For today’s tip, I thought I’d compile a list of my five favorite brand positioning books in one place. I’ve tried to put them in some semblance of an order, with the must-reads at the top.
1. Positioning: The Battle for Your Mind by Jack Trout and Al Ries: The original book about positioning from the folks who coined the term. I’ve linked here to the 20th anniversary edition, which has some more modern examples than the original. Jack Trout and Al Ries have gone on to milk the positioning meme with about a zillion other books. I’ll link to some more of the best of these below.
2. Strategic Brand Management by Kevin Keller: Not only a great book on positioning, but on every other aspect of brand management as well. I use Kevin Keller’s model every time I run a positioning exercise. If you have already mastered the intellectual side of the positioning concept, consider this book the how-to manual. Expensive– it is a business school textbook– but worth way more than five lesser branding books.
3. Zag by Marty Neumeier: He calls it “radical differentiation,” but this is at heart a book about brand positioning from the guy that wrote The Brand Gap, one of my favorite branding books. It’s short, well-designed, inexpensive, and easy to understand. What more could you want?
4. The 22 Immutable Laws of Marketing by Al Ries and Jack Trout: I have a soft spot for this book because it introduced me to the concept of positioning– I actually didn’t read the original Trout and Ries Positioning book until later. This is billed as a more general marketing book, but is still a positioning classic from the guys who invented the term.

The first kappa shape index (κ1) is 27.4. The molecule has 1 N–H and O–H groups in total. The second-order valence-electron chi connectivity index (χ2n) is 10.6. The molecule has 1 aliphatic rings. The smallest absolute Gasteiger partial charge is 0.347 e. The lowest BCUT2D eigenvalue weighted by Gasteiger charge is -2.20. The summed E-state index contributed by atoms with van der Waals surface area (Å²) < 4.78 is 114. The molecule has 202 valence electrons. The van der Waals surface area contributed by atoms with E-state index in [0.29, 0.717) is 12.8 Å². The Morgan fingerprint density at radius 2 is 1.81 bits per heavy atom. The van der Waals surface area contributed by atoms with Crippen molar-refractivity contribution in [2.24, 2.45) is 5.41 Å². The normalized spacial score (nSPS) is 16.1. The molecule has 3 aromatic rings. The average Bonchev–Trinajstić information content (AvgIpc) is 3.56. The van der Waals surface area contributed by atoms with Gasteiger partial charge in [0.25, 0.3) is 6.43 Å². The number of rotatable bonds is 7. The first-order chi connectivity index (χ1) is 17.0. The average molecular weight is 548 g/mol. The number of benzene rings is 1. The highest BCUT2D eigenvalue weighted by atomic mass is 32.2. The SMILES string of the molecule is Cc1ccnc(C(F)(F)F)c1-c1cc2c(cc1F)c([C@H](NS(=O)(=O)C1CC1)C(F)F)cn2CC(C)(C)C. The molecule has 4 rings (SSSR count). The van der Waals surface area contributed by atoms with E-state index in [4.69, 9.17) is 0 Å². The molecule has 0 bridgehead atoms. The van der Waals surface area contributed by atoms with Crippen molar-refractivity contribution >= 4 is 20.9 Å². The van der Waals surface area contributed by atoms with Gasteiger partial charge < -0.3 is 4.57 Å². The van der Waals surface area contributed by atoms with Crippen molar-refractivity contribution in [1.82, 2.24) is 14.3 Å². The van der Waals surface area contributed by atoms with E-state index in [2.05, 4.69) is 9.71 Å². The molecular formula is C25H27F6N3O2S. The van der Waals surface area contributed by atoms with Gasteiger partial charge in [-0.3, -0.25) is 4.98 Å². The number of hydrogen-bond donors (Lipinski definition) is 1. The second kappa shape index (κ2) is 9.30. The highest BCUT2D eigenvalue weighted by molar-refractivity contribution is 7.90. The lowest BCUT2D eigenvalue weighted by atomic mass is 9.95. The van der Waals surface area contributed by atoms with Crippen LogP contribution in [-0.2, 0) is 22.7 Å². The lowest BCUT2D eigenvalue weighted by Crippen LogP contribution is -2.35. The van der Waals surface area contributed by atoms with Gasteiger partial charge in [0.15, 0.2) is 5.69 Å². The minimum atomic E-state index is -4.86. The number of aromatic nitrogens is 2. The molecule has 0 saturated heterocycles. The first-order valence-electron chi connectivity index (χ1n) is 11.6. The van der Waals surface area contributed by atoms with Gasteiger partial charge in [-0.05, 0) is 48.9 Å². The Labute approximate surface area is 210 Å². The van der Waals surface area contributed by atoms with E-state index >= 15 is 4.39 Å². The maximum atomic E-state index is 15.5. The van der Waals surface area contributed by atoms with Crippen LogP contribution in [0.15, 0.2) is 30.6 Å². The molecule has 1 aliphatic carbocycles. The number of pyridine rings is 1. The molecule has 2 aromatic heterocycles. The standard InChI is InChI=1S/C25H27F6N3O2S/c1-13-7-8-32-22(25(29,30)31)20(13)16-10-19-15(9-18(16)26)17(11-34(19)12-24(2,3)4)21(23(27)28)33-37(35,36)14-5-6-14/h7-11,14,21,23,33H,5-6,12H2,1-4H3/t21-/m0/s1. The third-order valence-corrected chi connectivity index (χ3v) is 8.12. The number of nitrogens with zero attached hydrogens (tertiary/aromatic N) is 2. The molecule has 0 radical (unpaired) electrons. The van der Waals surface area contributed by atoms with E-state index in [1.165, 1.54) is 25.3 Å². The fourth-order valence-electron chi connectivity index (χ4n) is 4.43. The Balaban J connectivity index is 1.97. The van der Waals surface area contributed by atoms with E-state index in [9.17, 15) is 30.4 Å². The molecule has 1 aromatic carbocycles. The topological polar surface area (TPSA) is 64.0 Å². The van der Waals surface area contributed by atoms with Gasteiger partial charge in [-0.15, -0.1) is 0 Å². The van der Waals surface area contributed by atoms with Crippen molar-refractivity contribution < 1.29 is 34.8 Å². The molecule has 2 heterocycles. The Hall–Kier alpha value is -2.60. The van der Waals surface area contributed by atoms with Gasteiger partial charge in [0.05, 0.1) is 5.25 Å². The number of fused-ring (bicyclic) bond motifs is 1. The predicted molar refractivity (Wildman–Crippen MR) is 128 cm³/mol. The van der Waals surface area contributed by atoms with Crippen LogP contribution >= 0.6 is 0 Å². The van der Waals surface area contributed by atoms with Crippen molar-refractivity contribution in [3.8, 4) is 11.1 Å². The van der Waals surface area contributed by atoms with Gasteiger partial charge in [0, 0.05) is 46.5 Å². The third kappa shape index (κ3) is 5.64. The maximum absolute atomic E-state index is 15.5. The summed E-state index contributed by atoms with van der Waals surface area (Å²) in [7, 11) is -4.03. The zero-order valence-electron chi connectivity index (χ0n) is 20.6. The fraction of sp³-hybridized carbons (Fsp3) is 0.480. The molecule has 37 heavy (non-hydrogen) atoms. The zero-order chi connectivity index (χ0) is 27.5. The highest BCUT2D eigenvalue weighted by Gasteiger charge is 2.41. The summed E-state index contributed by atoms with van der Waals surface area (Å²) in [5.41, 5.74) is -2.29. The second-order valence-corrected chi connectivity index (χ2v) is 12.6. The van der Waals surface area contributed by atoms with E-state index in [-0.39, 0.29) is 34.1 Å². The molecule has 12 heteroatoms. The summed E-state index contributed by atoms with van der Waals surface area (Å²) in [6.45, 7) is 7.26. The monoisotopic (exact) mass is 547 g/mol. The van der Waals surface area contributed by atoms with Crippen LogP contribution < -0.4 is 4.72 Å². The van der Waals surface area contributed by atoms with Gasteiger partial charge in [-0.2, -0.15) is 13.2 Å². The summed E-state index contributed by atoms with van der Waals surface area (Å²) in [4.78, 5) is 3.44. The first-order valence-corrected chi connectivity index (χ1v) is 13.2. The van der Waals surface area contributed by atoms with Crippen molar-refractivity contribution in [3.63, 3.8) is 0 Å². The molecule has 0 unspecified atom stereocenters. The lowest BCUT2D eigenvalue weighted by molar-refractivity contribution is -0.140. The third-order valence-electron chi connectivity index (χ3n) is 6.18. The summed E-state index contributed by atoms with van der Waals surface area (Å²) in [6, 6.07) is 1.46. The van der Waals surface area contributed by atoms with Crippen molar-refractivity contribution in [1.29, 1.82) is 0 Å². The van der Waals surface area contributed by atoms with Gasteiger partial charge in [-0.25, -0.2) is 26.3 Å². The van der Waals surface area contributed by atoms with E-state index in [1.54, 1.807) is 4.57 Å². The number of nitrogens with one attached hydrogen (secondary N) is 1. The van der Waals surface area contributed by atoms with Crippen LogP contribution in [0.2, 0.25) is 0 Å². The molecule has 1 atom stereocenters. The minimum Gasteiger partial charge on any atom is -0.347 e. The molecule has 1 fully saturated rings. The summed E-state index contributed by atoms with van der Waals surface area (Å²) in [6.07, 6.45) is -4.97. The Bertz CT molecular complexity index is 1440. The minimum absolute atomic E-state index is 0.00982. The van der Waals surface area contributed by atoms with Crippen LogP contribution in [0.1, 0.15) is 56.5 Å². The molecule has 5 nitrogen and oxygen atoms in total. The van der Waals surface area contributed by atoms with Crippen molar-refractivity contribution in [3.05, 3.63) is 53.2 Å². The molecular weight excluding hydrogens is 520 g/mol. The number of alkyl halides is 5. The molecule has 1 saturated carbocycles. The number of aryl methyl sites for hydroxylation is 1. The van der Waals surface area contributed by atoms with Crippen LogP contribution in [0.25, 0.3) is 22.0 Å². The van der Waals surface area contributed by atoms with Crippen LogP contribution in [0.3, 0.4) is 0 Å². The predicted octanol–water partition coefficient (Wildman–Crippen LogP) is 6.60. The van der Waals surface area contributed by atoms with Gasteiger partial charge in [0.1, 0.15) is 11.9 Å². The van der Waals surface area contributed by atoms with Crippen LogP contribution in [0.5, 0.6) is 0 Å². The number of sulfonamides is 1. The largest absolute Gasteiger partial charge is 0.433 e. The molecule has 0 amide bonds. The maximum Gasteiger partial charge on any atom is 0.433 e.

5. Differentiate or Die by Jack Trout: Another classic from the usual suspect. Sure, by the time you read this, you’ll probably start feeling like you’ve heard it all before. After all, positioning is a fairly simple concept– just hard to execute well.
These books should set you on your way to a clear understanding of brand positioning. One last link: Jack Trout has a new book on positioning that just came out last fall called Repositioning: Marketing in an Era of Competition, Change and Crisis, and it is being billed as the 30th anniversary update of the original positioning concept. I haven’t read it yet, but have it on my Kindle ready to go and will write a post about it when I am finished.
Oh no! An audit? That can’t be good, right?
Actually, if you are a brand manager, a brand audit is an incredibly useful tool (I’m sure the IRS feels the same way about their audits).
What is a brand audit?
There are plenty of people out there who’d be happy to tell you about brand audits (here are a few interesting links). But as you found out in previous brand positioning tips, I’ve learned a lot about brand positioning from Dr. Kevin Keller, author of Strategic Brand Management and professor at Dartmouth (plug: buy the book, great section on brand audits). When we did our most recent brand audit at Red Hat, we used Dr. Keller’s approach.
A brand audit is a deep introspective look at your brand from inside and out. Done the Kevin Keller way, the audit is made up of two pieces: 1) the brand inventory and 2) the brand exploratory.
I think of them this way: